These features that you mention should never have been patentable by anybody, even when they were first thought of. It's this idiotic notion that being the first to think of doing something gives you the right to patent doing it that is at the crux of a lot of the problems with patents right now.

        Patents are supposed to be about technology, not control schemes. the problem with a patent on "double tap to zoom" or "one finger scroll" is that you are trying to patent 'taking an action and getting a result.' That's not the way patents are supposed to work. Given the goal of "make it zoom when I double tap" anyone in the industry could have easily created the hardware/software combination that makes it work. The technology involved is obvious. It's only the technological part that is supposed to be patentable, not the action/result combination. It doesn't matter how novel the control scheme is, it is not supposed to be protectable by patents, and there is good reason that it ought not to be.

        If you make an action/result combination patentable, then you pave the way for an infinite amount of trivial patents by people who have no particular expertise in any kind of technology. You don't have to know anything about how touch screens work or how to program an interface to think, "It would be nice if it zoomed when I double tapped." Thinking of the control scheme is just a natural result of touch screens existing.

        Patents are not supposed to be about being the first to think of doing something that is easy to do. They are supposed to be about being the first to figure out how to do something that is difficult.

        It doesn't matter whether the control scheme is obvious or not. It only matters if how to make it work is obvious. The technology to make these things work already existed. Patenting the actions themselves is just stupid.
        • That's what patents are...

          The idea that the first person to think of something (or more precisely, to reduce a thing to practice) is supposed to get a limited time MONOPOLY right to make, sell or use the thing they came up with. This is exactly what a patent is supposed to do. We have patents and the associated patent law here in the US today because our country's founders decided that granting limited time monopoly rights to inventors was a good trade-off that would drive innovation and prosperity. And so they wrote the requirement for and the general outline of limited monopoly rights in exchange for innovation into our constitution.

          Innovations like one-finger-scroll and double-tap-to-zoom are exactly the kinds of innovation our patent system is intended to encourage. Remember, that a lot ad very big, powerful companies had been in the phone business for many years before new entrant Apple defied convention and risked a whole lot of,time and treasure to not just think up these things and figure out how to implement them, but to bring them to the market in useable form. Potential patent rights to protect what the developed from those who would seek to copy their work was an important incentive motivating Apple to do what they did.

          Those who argue that anyone in the industry could have easily made an iPhone in 2007, tend to forget that nobody else did.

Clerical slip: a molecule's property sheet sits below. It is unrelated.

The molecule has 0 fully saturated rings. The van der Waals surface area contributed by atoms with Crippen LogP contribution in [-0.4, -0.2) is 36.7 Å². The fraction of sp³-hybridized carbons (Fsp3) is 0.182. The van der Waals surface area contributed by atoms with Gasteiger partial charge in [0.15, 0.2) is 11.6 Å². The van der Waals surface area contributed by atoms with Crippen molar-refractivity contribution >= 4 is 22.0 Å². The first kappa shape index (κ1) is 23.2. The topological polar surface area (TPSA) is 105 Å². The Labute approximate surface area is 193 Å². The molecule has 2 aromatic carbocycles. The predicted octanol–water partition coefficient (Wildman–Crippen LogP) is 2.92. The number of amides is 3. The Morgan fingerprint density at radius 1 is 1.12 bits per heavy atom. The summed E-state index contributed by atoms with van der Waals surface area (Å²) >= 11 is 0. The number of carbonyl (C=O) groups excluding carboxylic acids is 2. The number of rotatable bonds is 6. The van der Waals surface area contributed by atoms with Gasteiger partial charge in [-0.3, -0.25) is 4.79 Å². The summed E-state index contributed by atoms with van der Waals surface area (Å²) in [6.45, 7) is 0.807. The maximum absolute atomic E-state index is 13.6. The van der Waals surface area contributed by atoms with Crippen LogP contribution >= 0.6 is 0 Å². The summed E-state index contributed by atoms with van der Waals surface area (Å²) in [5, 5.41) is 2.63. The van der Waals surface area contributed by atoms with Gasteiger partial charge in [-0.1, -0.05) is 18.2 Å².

• Not the First Person to Think of Doing Something

            You don't need any expertise to be the first person that thinks of doing something. If the implementation for what you think of doing is obvious to someone skilled in that area, then it is not patentable. It's not whether the thing you think of doing is obvious that counts; it's whether how to do it is obvious that counts.

            Putting together a lot of pre-existing technology into a new device is great. That's what manufacturers do. Being particularly good at doing that still does not make doing that patentable. I happen to draw fairly well. That doesn't mean that I can patent my drawing technique. Apple is good at designing devices from pre-existing parts. That doesn't make designing devices from pre-existing parts patentable.
          • Those Aren't Innovations

            It doesn't matter how good of a gesture you come up with. If it's easy for someone skilled with the technology to see how to make it work, then it's obvious. Granting a patent for a gesture because that gesture happens to turn out to be particularly appealing to users is like patenting psychology. You can be the best psychologist in the world, but you still can't patent psychology.

            Also, half the time a gesture is only the preferred one because it happened to be the one that was used on the first device that became popular. There could be another gesture that would have been just as workable, but is just not what people became used to.
      • Google Map before iPhone

        Remember computing before iPhone? You double click to zoon into the map.

        What Apple did is search and replace "click" to "tap" and added "on mobile device" on the same sentence and file the patent.

        Only people like you couldn't see "double click/tap to zoom" is not obvious, at all.
      • Remember what phones were like prior to iPhone?

        Same question can be asked of the iPhone. They got the idea for making a smartphone from existing smartphones. Yes they may have improved on the features, but it wouldn't have been obvious to them that you can get a phone to do more than just call and send texts. No one got a patent for that but it's pretty obvious someone came up with this novel idea
        Muyiwa Matuluko
  • Patenting the obvious